The best thing about the movie Avatar is the reminder -- in a pop culture way -- that each of us is plodding along on this earth in our individual avatars.
Sanskrit for "descent," "avatar" refers to an intentional journey of a deity from heaven to earth. Translated into English as "incarnation," it means an "appearance" or "manifestation."
Avatar is a movie of modern, mythical proportion with substantial insights that come at an axial moment in human consciousness. From the moment Jake Sully, a paraplegic former Marine, rises up on his extended, whole, avatar limbs and runs at breakneck speed into Pandora's lush vegetation, we become avatar believers.
Pandora is a bioluminescent habitat -- everything radiating light. At the core is the Tree of Souls, an interconnected root system which produces an intelligent, unified nervous system. James Cameron describes it as "a big input-output station," capable of conveying souls from one body to another.
As mechanistic paradigms are giving place to Gaia and chaos theory, space is being created for a here-to-fore unseen sensitivity to the ecological ethics of Mother Nature. Chi, the field of human energy, and auras, seen by those more finely-tuned to luminescence -- are just now being recognized and measured by science.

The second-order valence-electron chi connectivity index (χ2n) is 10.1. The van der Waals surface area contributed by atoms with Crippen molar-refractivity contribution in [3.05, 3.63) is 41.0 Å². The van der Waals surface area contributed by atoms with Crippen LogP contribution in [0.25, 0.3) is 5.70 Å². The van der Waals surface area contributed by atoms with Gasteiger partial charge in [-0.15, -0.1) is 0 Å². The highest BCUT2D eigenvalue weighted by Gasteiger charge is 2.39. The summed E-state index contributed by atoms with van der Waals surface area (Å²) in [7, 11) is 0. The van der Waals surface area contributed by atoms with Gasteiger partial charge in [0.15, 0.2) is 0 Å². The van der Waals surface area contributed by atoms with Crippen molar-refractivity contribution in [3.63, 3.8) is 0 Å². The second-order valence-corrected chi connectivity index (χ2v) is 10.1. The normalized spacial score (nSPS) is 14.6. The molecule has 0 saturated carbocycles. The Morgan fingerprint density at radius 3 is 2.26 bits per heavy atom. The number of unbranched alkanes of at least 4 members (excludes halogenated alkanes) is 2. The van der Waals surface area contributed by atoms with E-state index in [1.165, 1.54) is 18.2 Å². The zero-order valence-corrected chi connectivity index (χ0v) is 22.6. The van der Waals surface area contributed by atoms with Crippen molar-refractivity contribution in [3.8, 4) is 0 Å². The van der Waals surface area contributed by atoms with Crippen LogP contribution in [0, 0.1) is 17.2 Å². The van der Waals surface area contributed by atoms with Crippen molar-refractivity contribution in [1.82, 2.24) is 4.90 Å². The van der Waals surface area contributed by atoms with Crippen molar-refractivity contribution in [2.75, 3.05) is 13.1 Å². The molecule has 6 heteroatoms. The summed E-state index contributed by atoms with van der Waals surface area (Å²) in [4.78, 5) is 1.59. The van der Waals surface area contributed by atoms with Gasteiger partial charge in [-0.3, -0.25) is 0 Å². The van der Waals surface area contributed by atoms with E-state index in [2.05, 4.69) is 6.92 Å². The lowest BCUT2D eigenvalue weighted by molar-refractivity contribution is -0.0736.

And yes, interspecies communication is possible. Energy is the penultimate translator. All living things are energy -- even sentient matter is energetic -- like crystals -- which 'grow' for millions of years. On Pandora, mental telepathic powers are used to communicate with animals and plant species.
The fundamental ethos of Eywa, the Na'vi deity, is balance in nature -- not one force over another. Death is not feared on Pandora, but seen as one step in the eternality of life...echoes of Buddhist and Christian principle on planet earth that living well includes dying well.
But perhaps most important in the movie Avatar is the avatar concept itself: that consciousness shifts from amorphous space to finite body. Filmmakers have mined this metaphysical treasure trove with movies like What Dreams May Come, The Matrix, 21 Grams, Michael, Celestine Prophecy, Whale Rider...to name but a few.
It took a blockbuster movie like Avatar to capture and translate to pop culture the potency of the ancient Hindi greeting, Namaste -- "the Divinity within me perceives and adores the Divinity within you."
"I see you," spoken by the Na'vi can be a transformative shift in human relations if only we remember to see beyond the avatars we each embody, to the heart and soul within.
It didn't sweep the Academy Awards -- but its message takes a rightful place in the media record of human evolution. "I see you," "Avatar," and raise you in thanks.
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